China brings the hammer down on Bitcoin and all other crypto transactions

Here’s how the market reacted to China’s latest cryptocurrency regulation…

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A picture of a broken Bitcoin symbol on a Chinese flag.

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On Friday, many cryptocurrencies, including Bitcoin (CRYPTO: BTC), experienced an unceremonious fall after China tightened its stranglehold with further regulation on digital assets.

The Chinese government has a long track record for detesting all forms of cryptocurrency. However, the latest move marks the most all-encompassing ban on blockchain-based currencies. In reaction, crypto markets shuddered in fear of what the regulation could mean for investors.

In the space of 5 hours, Bitcoin fell ~8.5% to A$56,650. Meanwhile, the second-largest crypto, Ethereum (CRYPTO: ETH), dropped ~9.7% to A$3,860.

Crypto gets outlawed in China

Although the pain was felt in the crypto markets on Friday, the source stems from a memo posted by the People’s Bank of China on 15 September 2021. This memo was reposted on Friday, adding to the fear and panic exhibited by investors.

According to the release, China has moved to make all cryptocurrency transactions illegal. The regulation, which covers all regions and municipalities, is in response to the reasons stated:

Recently, virtual currency trading hype activities have risen, disrupting economic and financial order, breeding illegal and criminal activities such as gambling, illegal fund-raising, fraud, pyramid schemes, and money laundering, seriously endangering the safety of people’s property.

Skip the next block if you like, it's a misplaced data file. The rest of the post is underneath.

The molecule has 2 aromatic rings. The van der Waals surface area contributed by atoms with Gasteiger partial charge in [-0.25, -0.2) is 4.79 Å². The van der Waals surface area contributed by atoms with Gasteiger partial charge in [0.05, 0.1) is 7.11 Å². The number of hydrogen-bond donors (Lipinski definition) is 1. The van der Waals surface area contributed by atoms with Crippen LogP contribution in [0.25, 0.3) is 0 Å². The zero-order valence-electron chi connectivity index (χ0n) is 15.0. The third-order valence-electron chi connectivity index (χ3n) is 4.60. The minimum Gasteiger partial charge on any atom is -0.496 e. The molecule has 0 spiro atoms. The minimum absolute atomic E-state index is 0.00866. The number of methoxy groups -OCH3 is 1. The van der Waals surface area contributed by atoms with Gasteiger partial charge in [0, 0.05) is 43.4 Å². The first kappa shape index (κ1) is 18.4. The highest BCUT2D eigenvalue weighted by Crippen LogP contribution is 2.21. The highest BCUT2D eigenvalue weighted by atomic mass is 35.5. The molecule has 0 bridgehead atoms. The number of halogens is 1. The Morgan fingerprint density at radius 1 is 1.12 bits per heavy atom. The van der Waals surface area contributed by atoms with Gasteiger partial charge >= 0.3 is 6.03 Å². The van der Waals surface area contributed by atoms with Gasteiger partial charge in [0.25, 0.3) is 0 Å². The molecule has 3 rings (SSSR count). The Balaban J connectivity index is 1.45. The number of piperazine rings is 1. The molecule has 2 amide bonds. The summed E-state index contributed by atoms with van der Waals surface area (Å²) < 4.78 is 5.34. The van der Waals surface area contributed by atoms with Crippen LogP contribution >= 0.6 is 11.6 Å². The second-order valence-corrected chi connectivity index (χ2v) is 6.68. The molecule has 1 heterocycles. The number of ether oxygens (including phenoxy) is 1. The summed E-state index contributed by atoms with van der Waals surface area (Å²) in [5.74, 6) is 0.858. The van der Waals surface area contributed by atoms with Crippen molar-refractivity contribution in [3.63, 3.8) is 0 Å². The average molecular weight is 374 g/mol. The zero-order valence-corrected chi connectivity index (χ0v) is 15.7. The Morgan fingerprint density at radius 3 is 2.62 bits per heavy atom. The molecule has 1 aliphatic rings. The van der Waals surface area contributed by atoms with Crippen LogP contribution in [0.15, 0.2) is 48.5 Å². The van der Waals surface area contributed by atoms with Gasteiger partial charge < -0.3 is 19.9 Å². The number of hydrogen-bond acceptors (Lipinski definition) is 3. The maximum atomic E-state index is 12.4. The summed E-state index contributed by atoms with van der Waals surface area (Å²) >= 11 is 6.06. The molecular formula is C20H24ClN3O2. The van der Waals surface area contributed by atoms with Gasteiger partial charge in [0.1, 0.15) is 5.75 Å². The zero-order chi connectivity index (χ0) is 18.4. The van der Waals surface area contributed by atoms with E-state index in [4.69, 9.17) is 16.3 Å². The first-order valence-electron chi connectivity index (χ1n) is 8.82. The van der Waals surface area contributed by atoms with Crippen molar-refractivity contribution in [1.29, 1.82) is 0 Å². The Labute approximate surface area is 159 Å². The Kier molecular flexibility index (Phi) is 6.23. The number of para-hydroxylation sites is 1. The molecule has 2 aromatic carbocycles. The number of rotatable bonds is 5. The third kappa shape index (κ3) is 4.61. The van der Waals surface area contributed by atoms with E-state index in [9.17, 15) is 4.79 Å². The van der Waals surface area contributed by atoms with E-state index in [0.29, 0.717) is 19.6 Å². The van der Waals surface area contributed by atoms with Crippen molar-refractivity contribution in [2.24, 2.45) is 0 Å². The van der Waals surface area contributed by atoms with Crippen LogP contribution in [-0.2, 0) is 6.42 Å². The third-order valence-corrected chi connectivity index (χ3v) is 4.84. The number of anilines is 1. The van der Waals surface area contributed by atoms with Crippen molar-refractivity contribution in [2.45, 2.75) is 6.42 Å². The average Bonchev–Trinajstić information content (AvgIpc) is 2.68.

The new regulations go beyond previous laws, which banned domestic exchanges. Now foreign exchanges such as Coinbase Global Inc (NASDAQ: COIN) are also barred from facilitating transactions to Chinese residents.

Additionally, this action follows a recent crackdown on Bitcoin mining in China — with some reports indicating the practice has dropped by over 90% since China’s enforcement.

Furthermore, the latest ban involves strong backing by a total of 10 China-based agencies. These include the Cyberspace Administration of China, the Supreme People’s Court, Supreme People’s Procuratorate, and the Public Security Bureau.

Where is the Bitcoin price now?

In the meantime, the Bitcoin price has somewhat stabilised around A$60,000. At this stage, investors of cryptocurrencies appear to be waiting for clarity to the extent of the potential fallout before reacting again.

This apprehension to act drastically on China’s latest regulations might be due to the frequency of bans in the past. While the latest regulation could be more impactful, it is not the first time cryptocurrencies have been stifled by China.

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Motley Fool contributor Mitchell Lawler owns shares of Bitcoin and Ethereum. The Motley Fool Australia’s parent company Motley Fool Holdings Inc. owns shares of and has recommended Bitcoin and Ethereum. The Motley Fool Australia has no position in any of the stocks mentioned. The Motley Fool has a disclosure policy. This article contains general investment advice only (under AFSL 400691). Authorised by Bruce Jackson.

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